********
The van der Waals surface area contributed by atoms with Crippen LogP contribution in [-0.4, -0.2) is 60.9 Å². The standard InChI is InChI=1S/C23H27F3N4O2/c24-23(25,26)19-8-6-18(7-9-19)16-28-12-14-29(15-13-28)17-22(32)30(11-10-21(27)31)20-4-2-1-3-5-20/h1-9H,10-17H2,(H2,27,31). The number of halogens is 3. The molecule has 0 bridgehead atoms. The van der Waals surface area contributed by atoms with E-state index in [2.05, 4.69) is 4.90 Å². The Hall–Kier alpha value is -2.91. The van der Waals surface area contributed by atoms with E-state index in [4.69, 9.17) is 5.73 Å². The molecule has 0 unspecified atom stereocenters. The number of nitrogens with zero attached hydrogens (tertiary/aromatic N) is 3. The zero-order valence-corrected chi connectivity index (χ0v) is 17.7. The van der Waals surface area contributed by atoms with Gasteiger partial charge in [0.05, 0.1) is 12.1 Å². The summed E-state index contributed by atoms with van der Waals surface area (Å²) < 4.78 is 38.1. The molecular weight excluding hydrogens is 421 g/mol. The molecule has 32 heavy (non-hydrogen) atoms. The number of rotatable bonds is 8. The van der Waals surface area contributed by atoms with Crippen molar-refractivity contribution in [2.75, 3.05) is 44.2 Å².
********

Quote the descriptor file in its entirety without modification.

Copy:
The van der Waals surface area contributed by atoms with Crippen LogP contribution in [-0.4, -0.2) is 60.9 Å². The standard InChI is InChI=1S/C23H27F3N4O2/c24-23(25,26)19-8-6-18(7-9-19)16-28-12-14-29(15-13-28)17-22(32)30(11-10-21(27)31)20-4-2-1-3-5-20/h1-9H,10-17H2,(H2,27,31). The number of halogens is 3. The molecule has 0 bridgehead atoms. The van der Waals surface area contributed by atoms with E-state index in [2.05, 4.69) is 4.90 Å². The Hall–Kier alpha value is -2.91. The van der Waals surface area contributed by atoms with E-state index in [4.69, 9.17) is 5.73 Å². The molecule has 0 unspecified atom stereocenters. The number of nitrogens with zero attached hydrogens (tertiary/aromatic N) is 3. The zero-order valence-corrected chi connectivity index (χ0v) is 17.7. The van der Waals surface area contributed by atoms with Gasteiger partial charge in [0.05, 0.1) is 12.1 Å². The summed E-state index contributed by atoms with van der Waals surface area (Å²) < 4.78 is 38.1. The molecular weight excluding hydrogens is 421 g/mol. The molecule has 32 heavy (non-hydrogen) atoms. The number of rotatable bonds is 8. The van der Waals surface area contributed by atoms with Crippen molar-refractivity contribution in [2.75, 3.05) is 44.2 Å².